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Chandni Chowk at Calangute

BY KUHELI BHATTACHARYA RANE

Delhi has been in the news lately what with the spicy political pot boiler made even spicier by the news channels. If you are craving for more of the ‘Dilli ka chaska’, then head to ‘Chandni Chowk’ in Calangute. Located conveniently on the popular Calangute Baga road, two blocks from Infantaria and in the foyer of hotel Lambana is what is proclaimed to be the only speciality restaurant catering to food from the capital state of Delhi.

Ambience

A door reminiscent of the old world havelis beckons you in and raises your expectations to a fancy dhaba style interior. At present Chandni Chowk is in the foyer of hotel Lambada and has a muted decor. But the menu card makes up in colour and content. It is bright kitsch and detailed almost symbolic to the unabashed ‘over –the-top’ness that Delhi and its loud mouthed brash but extremely hospitable people are known for. Having lived for almost 10 years in Delhi and Punjab it was a total ‘chak de phatte’ moment to be able to sample some of the flavours reminiscent of my childhood.

Food

They have a list of mocktails and cocktails along with wines and whiskies, apart from homemade authentic lassi, and the house favourite; ice chip slush with kalakhata flavour. Served in chunky glasses reminiscent of Punjabi dhabas, you notice the eye to detail when it comes to the serving plates and even the water lota made of copper.

The bhindi kurkure served as complimentary snacking makes for a chatpata chakna with the drinks. For starters we have the mutton and chicken seekh kebabs, malai chicken, and panner tikka. All the starters are served with a tiny stove replica with a smoking coal. The coal only keeps the starters warm but provides a smoky flavour as well as atmosphere. The seekh kebabs were top notch, and highly recommended.  Three restaurants are owned by Xavs Norr, Tin tin, Route 66 and Chandni Chowk. Route 66 and Chandni Chowk are geographical areas, one in America and one in Delhi. All the food is prepped in Tin Tin their flagship restaurant in Vagator. The menu card in Route 66 is also as interesting and detailed like the Chandni Chowk one.

The surprise dish of the evening though was the payashorba, complex layered flavourd of Indian spices in a lamb bone and marrow broth, this soup is a lot like the Kolhapuri pandhra rassa, or the soups served in Mohammad Ali road during Ramzan, I am not sure where in Delhi’s Chandni Chowk you will find it, but it is an absolute must when you visit the one in Calangute.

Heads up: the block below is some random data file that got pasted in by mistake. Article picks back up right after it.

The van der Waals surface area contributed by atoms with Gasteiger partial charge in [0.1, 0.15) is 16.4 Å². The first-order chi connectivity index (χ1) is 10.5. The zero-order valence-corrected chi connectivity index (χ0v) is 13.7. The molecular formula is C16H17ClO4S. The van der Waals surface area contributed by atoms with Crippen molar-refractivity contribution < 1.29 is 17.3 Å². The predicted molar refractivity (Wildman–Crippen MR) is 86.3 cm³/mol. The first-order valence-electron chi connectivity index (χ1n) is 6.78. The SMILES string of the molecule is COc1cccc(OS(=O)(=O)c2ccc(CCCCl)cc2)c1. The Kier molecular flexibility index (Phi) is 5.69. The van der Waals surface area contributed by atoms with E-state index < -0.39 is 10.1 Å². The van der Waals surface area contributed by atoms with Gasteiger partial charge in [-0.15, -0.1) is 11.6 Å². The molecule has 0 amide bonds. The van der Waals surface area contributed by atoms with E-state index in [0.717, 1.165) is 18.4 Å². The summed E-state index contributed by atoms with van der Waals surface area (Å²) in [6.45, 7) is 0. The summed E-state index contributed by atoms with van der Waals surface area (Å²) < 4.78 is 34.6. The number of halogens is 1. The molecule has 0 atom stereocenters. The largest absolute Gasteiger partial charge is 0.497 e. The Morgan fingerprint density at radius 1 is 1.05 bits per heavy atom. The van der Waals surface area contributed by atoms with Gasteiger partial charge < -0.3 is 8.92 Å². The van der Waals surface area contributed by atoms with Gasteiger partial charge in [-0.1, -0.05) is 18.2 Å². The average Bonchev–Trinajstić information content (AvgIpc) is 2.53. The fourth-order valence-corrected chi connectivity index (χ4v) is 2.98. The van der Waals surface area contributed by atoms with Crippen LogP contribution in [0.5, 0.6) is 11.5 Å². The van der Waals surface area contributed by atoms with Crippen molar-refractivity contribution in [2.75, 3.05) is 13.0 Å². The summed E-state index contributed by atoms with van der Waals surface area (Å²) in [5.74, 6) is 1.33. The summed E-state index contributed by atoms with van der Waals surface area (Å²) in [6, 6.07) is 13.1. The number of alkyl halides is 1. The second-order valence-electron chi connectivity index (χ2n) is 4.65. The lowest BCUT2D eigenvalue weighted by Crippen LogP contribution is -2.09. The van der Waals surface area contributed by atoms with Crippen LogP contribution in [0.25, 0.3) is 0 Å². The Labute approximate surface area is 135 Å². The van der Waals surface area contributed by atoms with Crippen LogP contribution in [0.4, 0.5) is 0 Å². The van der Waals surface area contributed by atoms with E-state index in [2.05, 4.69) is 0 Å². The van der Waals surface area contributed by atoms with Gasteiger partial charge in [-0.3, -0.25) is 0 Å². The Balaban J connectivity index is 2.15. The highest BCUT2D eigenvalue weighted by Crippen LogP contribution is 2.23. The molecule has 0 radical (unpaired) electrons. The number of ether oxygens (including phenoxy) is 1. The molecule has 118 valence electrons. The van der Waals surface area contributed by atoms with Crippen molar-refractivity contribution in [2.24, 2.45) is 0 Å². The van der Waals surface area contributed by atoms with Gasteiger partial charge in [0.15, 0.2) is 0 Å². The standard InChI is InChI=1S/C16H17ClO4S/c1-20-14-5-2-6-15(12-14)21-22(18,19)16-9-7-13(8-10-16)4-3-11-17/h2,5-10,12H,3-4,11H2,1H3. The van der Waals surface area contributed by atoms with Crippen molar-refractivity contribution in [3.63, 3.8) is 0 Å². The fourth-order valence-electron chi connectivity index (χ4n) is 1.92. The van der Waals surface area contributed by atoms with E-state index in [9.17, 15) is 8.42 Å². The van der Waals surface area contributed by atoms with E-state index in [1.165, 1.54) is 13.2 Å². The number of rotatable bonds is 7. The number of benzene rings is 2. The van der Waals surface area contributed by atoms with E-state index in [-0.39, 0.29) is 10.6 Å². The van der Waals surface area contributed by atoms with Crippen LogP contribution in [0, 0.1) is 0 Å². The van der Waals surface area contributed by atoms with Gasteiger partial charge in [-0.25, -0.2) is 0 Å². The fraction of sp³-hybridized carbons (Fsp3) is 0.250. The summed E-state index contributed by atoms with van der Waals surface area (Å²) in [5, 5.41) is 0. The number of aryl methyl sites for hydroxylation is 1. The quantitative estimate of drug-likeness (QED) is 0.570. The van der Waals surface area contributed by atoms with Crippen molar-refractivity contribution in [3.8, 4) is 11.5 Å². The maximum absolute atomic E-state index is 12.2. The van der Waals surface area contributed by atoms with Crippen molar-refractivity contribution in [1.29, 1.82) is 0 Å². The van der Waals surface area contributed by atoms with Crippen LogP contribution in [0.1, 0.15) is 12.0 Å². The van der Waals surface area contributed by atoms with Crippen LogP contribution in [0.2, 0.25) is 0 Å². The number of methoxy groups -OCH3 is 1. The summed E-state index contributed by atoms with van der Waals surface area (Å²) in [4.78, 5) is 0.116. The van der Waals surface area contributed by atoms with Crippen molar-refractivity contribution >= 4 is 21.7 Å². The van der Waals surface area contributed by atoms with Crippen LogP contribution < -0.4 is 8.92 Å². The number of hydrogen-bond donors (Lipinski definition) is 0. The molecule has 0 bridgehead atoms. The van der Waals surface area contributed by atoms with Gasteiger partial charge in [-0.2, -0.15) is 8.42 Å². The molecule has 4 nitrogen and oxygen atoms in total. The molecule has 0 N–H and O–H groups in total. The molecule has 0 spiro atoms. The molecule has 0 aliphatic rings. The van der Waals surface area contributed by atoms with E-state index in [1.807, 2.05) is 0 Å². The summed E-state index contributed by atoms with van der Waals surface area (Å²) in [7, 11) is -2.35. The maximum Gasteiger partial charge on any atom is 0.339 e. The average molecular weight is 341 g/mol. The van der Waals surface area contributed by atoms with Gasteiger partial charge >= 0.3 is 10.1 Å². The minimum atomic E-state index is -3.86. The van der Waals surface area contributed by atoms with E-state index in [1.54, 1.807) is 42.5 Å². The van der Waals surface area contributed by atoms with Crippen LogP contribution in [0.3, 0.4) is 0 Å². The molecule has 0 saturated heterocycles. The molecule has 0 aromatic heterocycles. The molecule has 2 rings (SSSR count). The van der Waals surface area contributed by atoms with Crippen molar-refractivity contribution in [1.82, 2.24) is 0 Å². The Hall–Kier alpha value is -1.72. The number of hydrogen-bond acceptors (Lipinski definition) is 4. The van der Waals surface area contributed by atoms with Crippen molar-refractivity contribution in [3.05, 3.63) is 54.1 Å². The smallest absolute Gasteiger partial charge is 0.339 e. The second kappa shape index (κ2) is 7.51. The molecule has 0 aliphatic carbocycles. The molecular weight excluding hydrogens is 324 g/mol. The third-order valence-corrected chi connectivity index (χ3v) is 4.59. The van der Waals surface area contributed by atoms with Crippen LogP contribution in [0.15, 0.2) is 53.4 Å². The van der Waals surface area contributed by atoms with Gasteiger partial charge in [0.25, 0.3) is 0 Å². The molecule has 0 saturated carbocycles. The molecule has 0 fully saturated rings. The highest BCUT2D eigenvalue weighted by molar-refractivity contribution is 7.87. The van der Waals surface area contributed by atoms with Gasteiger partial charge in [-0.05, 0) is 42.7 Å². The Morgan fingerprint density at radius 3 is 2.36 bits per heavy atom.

Any self proclaimed Punjabi eatery must serve sarson da saag makki di roti, aloo and mooli ke parathe and homemade white butter. Quintessential Punjabi comfort food, which Taranjeet explained are available as part of the Chandni Chowk express menu.

We tried the all time favourite Punjabi classics dal makhani and butter chicken. The first and overwhelming taste on having the butter chicken is that it’s sweet, and then comes the dense creaminess, let it sit in the mouth for a while and you get the tanginess of the tomato followed by the hint of kasuri methi. The layered flavours of the humble butter chicken is what makes it a unanimous favourite across the nation. The preparation here in Chandni Chowk is a no holds barred, artery clogging full cream version; it’s meant to be that way.

The secret behind a good dal makhani is the fresh whole spices, the slow cooking method and long hours of simmering. The menu says the dal makhani has been on the heat for 12 hours. Need we say more. If or one got too many cloves and cardamoms in my mouth full, which was a bit off putting, and missed the subtle ginger heat which generally cuts through the creamy daal. Oh did I mention the Dal makhani is creamy too.

After the creamy mellowness of the dal and the chicken the paneer khurchan was a welcome change. Soft home-made paneer in an onion and capsicum gravy is certainly recommended for the vegetarians.

The best part of the meal though were the breads. Roomali roti, onion kulcha, butter garlic naan, you name it they have it fresh from the tandoor. Very few places in Goa offer this variety and quality.

We ended the meal with gajar ka halwa steeped in ghee and cooked again the traditional slow simmering over hours.

Chandni Chowk already has a steady walk in clientele of North Indian tourists who find the familiar flavours comforting, for those who would like to travel to north India without the travel expenses they can take a culinary tour in Calangute itself.

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